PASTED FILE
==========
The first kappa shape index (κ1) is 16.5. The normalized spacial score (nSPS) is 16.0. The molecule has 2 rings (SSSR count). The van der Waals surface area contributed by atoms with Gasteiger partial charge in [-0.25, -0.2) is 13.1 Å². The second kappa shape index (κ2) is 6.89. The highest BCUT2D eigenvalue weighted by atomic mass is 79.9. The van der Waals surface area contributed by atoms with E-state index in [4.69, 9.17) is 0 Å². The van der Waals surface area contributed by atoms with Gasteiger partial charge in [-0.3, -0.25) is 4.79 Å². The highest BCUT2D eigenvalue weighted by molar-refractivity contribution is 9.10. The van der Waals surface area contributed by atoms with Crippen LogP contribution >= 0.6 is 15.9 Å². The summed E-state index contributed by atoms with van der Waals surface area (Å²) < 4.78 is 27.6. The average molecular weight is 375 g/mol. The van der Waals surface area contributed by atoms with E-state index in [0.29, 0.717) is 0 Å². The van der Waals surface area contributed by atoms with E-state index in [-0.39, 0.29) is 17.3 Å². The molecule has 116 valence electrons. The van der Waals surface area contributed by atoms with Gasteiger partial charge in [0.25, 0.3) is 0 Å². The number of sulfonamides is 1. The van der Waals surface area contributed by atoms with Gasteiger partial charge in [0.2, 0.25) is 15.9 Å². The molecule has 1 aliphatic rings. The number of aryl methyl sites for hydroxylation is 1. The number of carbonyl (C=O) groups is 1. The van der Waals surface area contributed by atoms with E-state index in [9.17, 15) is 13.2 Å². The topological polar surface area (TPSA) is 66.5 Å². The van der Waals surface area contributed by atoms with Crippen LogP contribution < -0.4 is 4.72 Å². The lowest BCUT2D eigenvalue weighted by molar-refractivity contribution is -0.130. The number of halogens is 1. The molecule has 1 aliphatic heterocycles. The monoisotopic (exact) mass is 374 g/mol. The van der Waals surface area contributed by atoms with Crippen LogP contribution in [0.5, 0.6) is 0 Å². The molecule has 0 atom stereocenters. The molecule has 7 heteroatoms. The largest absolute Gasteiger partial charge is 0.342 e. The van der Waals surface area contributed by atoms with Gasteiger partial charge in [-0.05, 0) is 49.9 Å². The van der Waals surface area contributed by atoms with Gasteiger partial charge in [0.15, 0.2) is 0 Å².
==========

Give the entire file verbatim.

The first kappa shape index (κ1) is 16.5. The normalized spacial score (nSPS) is 16.0. The molecule has 2 rings (SSSR count). The van der Waals surface area contributed by atoms with Gasteiger partial charge in [-0.25, -0.2) is 13.1 Å². The second kappa shape index (κ2) is 6.89. The highest BCUT2D eigenvalue weighted by atomic mass is 79.9. The van der Waals surface area contributed by atoms with E-state index in [4.69, 9.17) is 0 Å². The van der Waals surface area contributed by atoms with Gasteiger partial charge in [-0.3, -0.25) is 4.79 Å². The highest BCUT2D eigenvalue weighted by molar-refractivity contribution is 9.10. The van der Waals surface area contributed by atoms with Crippen LogP contribution >= 0.6 is 15.9 Å². The summed E-state index contributed by atoms with van der Waals surface area (Å²) < 4.78 is 27.6. The average molecular weight is 375 g/mol. The van der Waals surface area contributed by atoms with E-state index in [0.29, 0.717) is 0 Å². The van der Waals surface area contributed by atoms with E-state index in [-0.39, 0.29) is 17.3 Å². The molecule has 116 valence electrons. The van der Waals surface area contributed by atoms with Gasteiger partial charge in [0.25, 0.3) is 0 Å². The number of sulfonamides is 1. The van der Waals surface area contributed by atoms with Gasteiger partial charge in [0.2, 0.25) is 15.9 Å². The molecule has 1 aliphatic rings. The number of aryl methyl sites for hydroxylation is 1. The number of carbonyl (C=O) groups is 1. The van der Waals surface area contributed by atoms with E-state index in [9.17, 15) is 13.2 Å². The topological polar surface area (TPSA) is 66.5 Å². The van der Waals surface area contributed by atoms with Crippen LogP contribution < -0.4 is 4.72 Å². The lowest BCUT2D eigenvalue weighted by molar-refractivity contribution is -0.130. The number of halogens is 1. The molecule has 1 aliphatic heterocycles. The monoisotopic (exact) mass is 374 g/mol. The van der Waals surface area contributed by atoms with Crippen LogP contribution in [0.5, 0.6) is 0 Å². The molecule has 0 atom stereocenters. The molecule has 7 heteroatoms. The largest absolute Gasteiger partial charge is 0.342 e. The van der Waals surface area contributed by atoms with Gasteiger partial charge in [-0.05, 0) is 49.9 Å². The van der Waals surface area contributed by atoms with Gasteiger partial charge in [0.15, 0.2) is 0 Å².